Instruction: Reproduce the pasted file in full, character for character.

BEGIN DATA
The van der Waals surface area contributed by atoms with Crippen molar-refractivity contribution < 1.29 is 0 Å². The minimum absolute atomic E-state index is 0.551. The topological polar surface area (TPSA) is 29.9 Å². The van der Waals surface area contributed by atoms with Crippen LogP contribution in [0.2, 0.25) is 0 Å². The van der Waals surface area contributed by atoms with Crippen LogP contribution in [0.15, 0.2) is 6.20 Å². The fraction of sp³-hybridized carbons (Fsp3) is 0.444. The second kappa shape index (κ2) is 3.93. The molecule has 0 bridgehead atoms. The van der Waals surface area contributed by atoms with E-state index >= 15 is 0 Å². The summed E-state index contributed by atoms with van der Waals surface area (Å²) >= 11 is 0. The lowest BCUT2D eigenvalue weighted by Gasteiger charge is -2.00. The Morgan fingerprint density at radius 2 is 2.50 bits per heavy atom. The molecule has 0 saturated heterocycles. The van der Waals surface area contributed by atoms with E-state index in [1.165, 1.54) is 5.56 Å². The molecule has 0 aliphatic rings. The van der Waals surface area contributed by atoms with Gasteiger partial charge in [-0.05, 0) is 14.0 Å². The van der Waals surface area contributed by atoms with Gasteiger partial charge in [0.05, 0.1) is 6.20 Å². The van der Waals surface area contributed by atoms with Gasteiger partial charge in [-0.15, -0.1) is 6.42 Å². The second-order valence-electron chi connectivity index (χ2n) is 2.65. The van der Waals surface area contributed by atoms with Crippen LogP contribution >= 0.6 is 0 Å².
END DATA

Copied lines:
The van der Waals surface area contributed by atoms with Crippen molar-refractivity contribution < 1.29 is 0 Å². The minimum absolute atomic E-state index is 0.551. The topological polar surface area (TPSA) is 29.9 Å². The van der Waals surface area contributed by atoms with Crippen LogP contribution in [0.2, 0.25) is 0 Å². The van der Waals surface area contributed by atoms with Crippen LogP contribution in [0.15, 0.2) is 6.20 Å². The fraction of sp³-hybridized carbons (Fsp3) is 0.444. The second kappa shape index (κ2) is 3.93. The molecule has 0 bridgehead atoms. The van der Waals surface area contributed by atoms with E-state index >= 15 is 0 Å². The summed E-state index contributed by atoms with van der Waals surface area (Å²) >= 11 is 0. The lowest BCUT2D eigenvalue weighted by Gasteiger charge is -2.00. The Morgan fingerprint density at radius 2 is 2.50 bits per heavy atom. The molecule has 0 saturated heterocycles. The van der Waals surface area contributed by atoms with E-state index in [1.165, 1.54) is 5.56 Å². The molecule has 0 aliphatic rings. The van der Waals surface area contributed by atoms with Gasteiger partial charge in [-0.05, 0) is 14.0 Å². The van der Waals surface area contributed by atoms with Gasteiger partial charge in [0.05, 0.1) is 6.20 Å². The van der Waals surface area contributed by atoms with Gasteiger partial charge in [-0.15, -0.1) is 6.42 Å². The second-order valence-electron chi connectivity index (χ2n) is 2.65. The van der Waals surface area contributed by atoms with Crippen LogP contribution >= 0.6 is 0 Å².